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I have downloaded the 12.04 located wubi.exe and the 14.04.1 located wubi.exe. I am getting the same behavior from both. Once you start either exe they give you a dialog and then after OK begin downloading an iso file. This works for a while, and then stalls / hangs / freezes. The progress bar remains the same and the "Approximate time remaining" remains the same. However, the installer is still alive. It will repond with an "are you sure?" type message if you click on [Cancel].

One question - is anyone else getting this behavior?

Second question - can I do a Wubi install with a manual download of the big file that is required and which Wubi seems to hang on?

Edit: Got a great answer to the question from Eliah Kagan below. However, it appears that a bug in the software/file formats since Ubuntu 12.10 prevent the use of this technique as the software incorrectly processes the MD5 checksums. See this bug: Metalink md5sum check fails due to change in format

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can I do a Wubi install with a manual download of the big file that is required and which Wubi seems to hang on?

Yes. If you put the ISO image for the version (and architecture: 32 vs. 64-bit) that you want to install in the same folder with Wubi, and no other ISOs are in that folder that might be inadvertently selected instead, and the ISO is not corrupted, then Wubi will use it instead of attempting to download the Ubuntu ISO itself.

Specific steps:

  1. Make an empty folder in Windows.

  2. Put wubi.exe in it. Make sure it's the version of wubi.exe for the specific version of Ubuntu you're using. (Each release has its own wubi.exe, though 32-bit and 64-bit versions of Ubuntu don't have separate wubi.exe files.)

    The wubi.exe files themselves are small--even if you have a very slow Internet connection (e.g., dial-up), that's no reason to attempt installing with an older (or wrong) wubi.exe.

  3. Put the desktop ISO file in it. (It's fine if you do this before step 2, of course.)

    Make sure it's the ISO image for the release and architecture you want to install, and that the release matches the release of the wubi.exe file you are using.

    Whether you should use the 32-bit or 64-bit version is not determined by whether your Windows installation is 32-bit or 64-bit. A Wubi system is installed on a rewritable disk image inside your Windows partition, but it doesn't actually run as a Windows program when you use it. So you can use a 64-bit Ubuntu system with Wubi on a 32-bit Windows system, and vice versa.

    Of course, if your computer has a 32-bit processor, you won't be able to run the 64-bit version of Ubuntu. And there are limited circumstances under which you might prefer to run the 32-bit version even when your hardware supports 64-bit. If you're not sure which to get, see What are the differences between 32-bit and 64-bit, and which should I choose?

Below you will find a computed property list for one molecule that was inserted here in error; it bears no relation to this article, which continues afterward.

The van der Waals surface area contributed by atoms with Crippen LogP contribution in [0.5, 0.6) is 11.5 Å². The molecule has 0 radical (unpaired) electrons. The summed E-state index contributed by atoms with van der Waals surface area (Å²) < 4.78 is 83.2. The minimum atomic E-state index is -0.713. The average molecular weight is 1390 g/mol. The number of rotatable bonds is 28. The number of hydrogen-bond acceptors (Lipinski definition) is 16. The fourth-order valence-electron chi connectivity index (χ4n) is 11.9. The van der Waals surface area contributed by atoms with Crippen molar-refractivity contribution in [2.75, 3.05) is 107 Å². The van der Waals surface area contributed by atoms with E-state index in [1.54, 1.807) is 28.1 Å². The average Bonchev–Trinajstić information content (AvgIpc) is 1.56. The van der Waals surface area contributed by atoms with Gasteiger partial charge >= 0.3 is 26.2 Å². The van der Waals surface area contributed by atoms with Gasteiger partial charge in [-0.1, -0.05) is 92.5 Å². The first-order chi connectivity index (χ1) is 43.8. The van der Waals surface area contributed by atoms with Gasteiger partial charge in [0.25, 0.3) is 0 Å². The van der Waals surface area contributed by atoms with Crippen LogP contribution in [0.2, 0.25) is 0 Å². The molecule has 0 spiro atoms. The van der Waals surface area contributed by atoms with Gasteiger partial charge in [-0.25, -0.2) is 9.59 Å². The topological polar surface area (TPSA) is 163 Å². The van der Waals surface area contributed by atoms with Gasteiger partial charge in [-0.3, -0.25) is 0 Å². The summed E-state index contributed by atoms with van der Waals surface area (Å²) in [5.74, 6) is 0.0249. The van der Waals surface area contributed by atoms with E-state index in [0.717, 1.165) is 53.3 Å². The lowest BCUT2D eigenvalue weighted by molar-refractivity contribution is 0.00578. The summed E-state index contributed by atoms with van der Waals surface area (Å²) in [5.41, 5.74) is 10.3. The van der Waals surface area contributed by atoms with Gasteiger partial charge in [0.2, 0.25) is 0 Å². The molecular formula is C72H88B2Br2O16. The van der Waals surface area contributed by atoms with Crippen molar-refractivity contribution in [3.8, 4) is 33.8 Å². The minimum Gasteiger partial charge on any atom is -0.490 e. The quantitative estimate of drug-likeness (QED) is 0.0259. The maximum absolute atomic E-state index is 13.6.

4. Run the copy of wubi.exe that you've put in the folder with the ISO image you want to install from.

    If Windows is configured to hide file extensions when displaying files, this may appear just as wubi. That's fine.

    If UAC is enabled, as is the case on the Windows desktop OSes that support UAC (so far, this is Vista, 7, 8, 8.1), make sure you run wubi.exe as administrator. You can do this by right-clicking the wubi.exe icon and clicking "Run as administrator."

If Wubi still cannot use the downloaded ISO image, and the ISO image version is paired correctly with the wubi.exe version, two problems are likely:

  1. Especially if Wubi failed early and/or still tried to download a new ISO image, check to make sure your downloaded ISO is not corrupted. You can do this by comparing its checksum against the official one. If you're only worried about inadvertent corruption (and not deliberately malicious modification), checking the MD5 hash is sufficient. (See also this article.)

    As of this writing, there's been a delay in adding the Ubuntu 14.04.1 and 12.04.5 hashes to the UbuntuHashes wiki page. You can view them

    For convenience, the relevant lines are:

    • 12.04.5, 32-bit
      09eb43dcfce2b7246bdd6e8108e755df *ubuntu-12.04.5-desktop-i386.iso
    • 12.04.5, 64-bit
      48b4edf237c489eebbfef208c2650d11 *ubuntu-12.04.5-desktop-amd64.iso
    • 14.04.1, 32-bit
      a4fc15313ef2a516bfbf83ce44281535 *ubuntu-14.04.1-desktop-i386.iso
    • 14.04.1, 64-bit
      119cb63b48c9a18f31f417f09655efbd *ubuntu-14.04.1-desktop-amd64.iso

    Anyone verifying the ISO images based on security considerations should use the official sources linked above and not rely on the copied hashes in this post. In that case, you should really verify the SHA1 hash (12.04.5, 14.04.1) or SHA256 hash (12.04.5, 14.04.1) instead of relying on MD5.

    If you know your ISO file is correct (for example, by checking its MD5 hash yourself) but the Wubi installer keeps rejecting it, you could run the Wubi installer with: